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Esteemed Reader 

One day, Mullah Nasruddin and his son went on a journey. Nasruddin let his son ride the donkey while he walked. Along the way, they passed some people who said, “Look at that healthy young boy on the donkey!” The boy then let his father ride while he walked. Nasruddin rode and the boy walked by his side. Soon they met another group.

“Look at that! The poor little boy has to walk while his father rides the donkey.’ This time, Nasruddin climbed onto the donkey behind his son. Soon they met another group, who said, ‘Look at that poor donkey! He has to carry the weight of two people.'

Nasruddin then told his son. “The best thing is for us to walk and lead the donkey. Then no one can complain.” So, they continued their journey on foot. Again, they met some others who said: “Just take a look at those fools. Both of them are walking under this hot sun and neither of them is riding the donkey.” In exasperation, Nasruddin lifted the donkey onto his shoulders and said, “Come on, if we don’t do this, it will be impossible to make people stop talking.” 
—Turkish tale

I was visiting in a noisy bar with a fellow father and friend over some beers this evening. We talked about business and other trivia that is less interesting for its content than as a means of connecting man to man. But eventually I felt compelled to ask him, “So, what is meaningful in your life right now?”

“Good question,” he said. After thinking for a moment, he said, “Really it’s my family—my wife and son. I mean I could use more money, a bigger house, a better job, but all those things ultimately seem small in comparison to them.”

I was struck by how his experience mirrors my own. Though I have sought insight in many ways, the persistent pull of family and children has produced the most effective arena for fulfilling my love of meaning.
Once a different friend recounted his conversation with his spiritual teacher, to whom he had confessed his desire to marry and have children. “It’s the most mechanical thing a person can do,” she commented. My friend was disheartened by her response, as he didn’t aspire to be a machine, though it didn’t stop him from marrying and having children. But when I heard him recount the conversation I knew what his teacher told him is true.

Reproduction is one of the biological imperatives. It is so hardwired that the moment the right cocktail of hormones starts flowing we begin assessing our fellow humans almost strictly as competitors or mates. We place this reproductive urge within all kinds of romantic window dressing, but at the end of the day most of what we do is driven by the body’s inherent interest in the continuance of its genetic material.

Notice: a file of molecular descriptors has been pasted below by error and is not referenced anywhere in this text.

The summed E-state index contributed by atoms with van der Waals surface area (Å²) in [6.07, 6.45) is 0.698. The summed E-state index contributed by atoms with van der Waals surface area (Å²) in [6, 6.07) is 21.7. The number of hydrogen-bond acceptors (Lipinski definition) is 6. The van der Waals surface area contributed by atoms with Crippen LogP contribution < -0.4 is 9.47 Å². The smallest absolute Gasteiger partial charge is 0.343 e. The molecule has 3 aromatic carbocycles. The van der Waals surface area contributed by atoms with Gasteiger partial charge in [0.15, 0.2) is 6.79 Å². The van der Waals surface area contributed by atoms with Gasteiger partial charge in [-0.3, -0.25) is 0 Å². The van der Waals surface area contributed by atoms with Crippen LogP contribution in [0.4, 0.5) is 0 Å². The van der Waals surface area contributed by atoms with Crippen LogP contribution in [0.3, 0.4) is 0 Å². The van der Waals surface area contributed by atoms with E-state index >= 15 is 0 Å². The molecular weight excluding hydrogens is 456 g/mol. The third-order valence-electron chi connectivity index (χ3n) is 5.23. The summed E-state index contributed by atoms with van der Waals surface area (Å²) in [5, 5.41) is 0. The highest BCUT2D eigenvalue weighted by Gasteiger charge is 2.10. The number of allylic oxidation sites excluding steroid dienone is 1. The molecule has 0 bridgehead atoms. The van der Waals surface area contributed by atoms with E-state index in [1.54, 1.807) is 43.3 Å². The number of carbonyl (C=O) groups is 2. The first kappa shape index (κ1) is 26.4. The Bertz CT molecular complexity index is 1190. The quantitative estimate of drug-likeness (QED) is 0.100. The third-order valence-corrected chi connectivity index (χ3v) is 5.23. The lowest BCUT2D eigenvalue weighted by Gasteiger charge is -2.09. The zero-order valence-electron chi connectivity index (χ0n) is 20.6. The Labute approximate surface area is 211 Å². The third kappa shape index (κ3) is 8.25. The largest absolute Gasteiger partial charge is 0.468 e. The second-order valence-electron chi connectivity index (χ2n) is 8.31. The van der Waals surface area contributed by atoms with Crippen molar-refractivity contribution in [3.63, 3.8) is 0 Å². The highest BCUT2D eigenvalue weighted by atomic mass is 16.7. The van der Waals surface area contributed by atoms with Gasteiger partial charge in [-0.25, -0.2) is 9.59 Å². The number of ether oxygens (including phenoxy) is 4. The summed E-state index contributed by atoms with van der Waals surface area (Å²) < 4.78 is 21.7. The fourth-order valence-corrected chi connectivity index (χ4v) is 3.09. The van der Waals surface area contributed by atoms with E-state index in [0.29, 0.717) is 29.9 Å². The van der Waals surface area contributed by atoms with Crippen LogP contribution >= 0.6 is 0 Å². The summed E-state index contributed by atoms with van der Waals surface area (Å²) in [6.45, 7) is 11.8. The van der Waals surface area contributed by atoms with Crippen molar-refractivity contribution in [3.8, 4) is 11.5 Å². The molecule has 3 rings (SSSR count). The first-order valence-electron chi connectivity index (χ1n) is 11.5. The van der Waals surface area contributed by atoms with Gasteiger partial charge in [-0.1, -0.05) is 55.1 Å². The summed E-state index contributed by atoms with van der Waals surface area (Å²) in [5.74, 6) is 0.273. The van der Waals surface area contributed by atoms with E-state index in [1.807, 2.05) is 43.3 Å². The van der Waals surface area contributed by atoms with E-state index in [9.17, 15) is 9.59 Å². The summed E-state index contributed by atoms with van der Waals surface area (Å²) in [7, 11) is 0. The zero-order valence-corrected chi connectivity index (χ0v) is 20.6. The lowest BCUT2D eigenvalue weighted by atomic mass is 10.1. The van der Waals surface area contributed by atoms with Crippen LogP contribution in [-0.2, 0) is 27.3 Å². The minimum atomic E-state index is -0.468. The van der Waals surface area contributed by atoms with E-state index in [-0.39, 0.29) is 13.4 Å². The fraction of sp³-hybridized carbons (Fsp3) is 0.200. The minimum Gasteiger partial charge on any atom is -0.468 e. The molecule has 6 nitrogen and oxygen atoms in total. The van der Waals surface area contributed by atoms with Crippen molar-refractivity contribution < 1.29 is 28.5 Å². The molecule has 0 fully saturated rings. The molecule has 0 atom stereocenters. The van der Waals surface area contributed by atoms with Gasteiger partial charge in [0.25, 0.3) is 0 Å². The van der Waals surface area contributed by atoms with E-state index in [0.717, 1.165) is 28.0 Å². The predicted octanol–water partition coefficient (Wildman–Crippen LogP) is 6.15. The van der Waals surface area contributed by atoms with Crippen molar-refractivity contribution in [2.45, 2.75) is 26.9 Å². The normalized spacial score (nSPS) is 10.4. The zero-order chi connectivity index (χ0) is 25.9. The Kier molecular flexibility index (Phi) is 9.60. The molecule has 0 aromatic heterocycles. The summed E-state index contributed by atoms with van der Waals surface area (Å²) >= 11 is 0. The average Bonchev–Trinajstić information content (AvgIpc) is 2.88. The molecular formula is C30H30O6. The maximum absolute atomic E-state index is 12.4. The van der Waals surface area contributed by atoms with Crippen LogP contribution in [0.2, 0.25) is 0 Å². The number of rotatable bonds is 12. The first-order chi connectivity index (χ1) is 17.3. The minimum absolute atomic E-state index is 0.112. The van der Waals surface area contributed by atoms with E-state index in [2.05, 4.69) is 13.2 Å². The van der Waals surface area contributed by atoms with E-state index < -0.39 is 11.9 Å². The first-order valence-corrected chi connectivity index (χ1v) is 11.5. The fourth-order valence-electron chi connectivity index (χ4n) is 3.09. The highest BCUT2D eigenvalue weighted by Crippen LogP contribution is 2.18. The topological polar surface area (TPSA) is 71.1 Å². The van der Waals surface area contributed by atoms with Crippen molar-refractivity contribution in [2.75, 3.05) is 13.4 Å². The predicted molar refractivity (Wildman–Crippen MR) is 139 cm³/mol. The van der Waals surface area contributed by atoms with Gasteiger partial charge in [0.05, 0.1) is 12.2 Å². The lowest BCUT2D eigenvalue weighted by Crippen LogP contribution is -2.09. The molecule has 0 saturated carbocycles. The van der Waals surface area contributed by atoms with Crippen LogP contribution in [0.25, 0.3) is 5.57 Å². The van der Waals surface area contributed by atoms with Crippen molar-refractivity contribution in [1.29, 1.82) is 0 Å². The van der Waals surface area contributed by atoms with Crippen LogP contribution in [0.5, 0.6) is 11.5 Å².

But like everything else that is mechanically impelled, family can become an arena for conscious action. We can wake up within it, and make use of it not only for enjoyment, but for our being. The fact that attraction and conception are a product of the ingenious machine of nature does not obviate the possibility for a real and intended result. This consequence follows the awesome force of need exerted by a baby and children.
The utter helplessness of the child makes her a powerful center of gravity. The parents become like planets orbiting a newly formed sun. They are required to respond, and unless something is horribly wrong, they do, and perhaps learn the meaning of real commitment and service in the process.

Though the force of need exerted by a child is mechanical, one can enter into the service of the child mindfully, the true engagement of one’s essential nature with life through living, responsive service.

The first time my son named me—“da”—it took my breath away, and the impact of being called daddy only deepens. It simultaneously feels like an awesome responsibility and the opening of a current of love. There is something so unexpected in the depth of love and appreciation that fatherhood draws, that it feels miraculous.
It is no coincidence that priests are called father. In Aramaic the word for father and teacher are the same—“Abba.” A real father is the source of a particular type of nourishment; to be a provider of sustenance at every level—care for the body, granting affection and love, and the meta-nutriment of knowledge and experience digested into insight.

My young son—he just turned three—and I were riding in the car. “Hey!” I yelled, as a car pulled out in front of us. After a long pause he spoke from the back seat. “Daddy, when you say hay, that is what donkeys eat.” I laughed out loud. “What, daddy?” he asked. “You are right,” I said. “Hay is what donkeys eat.”


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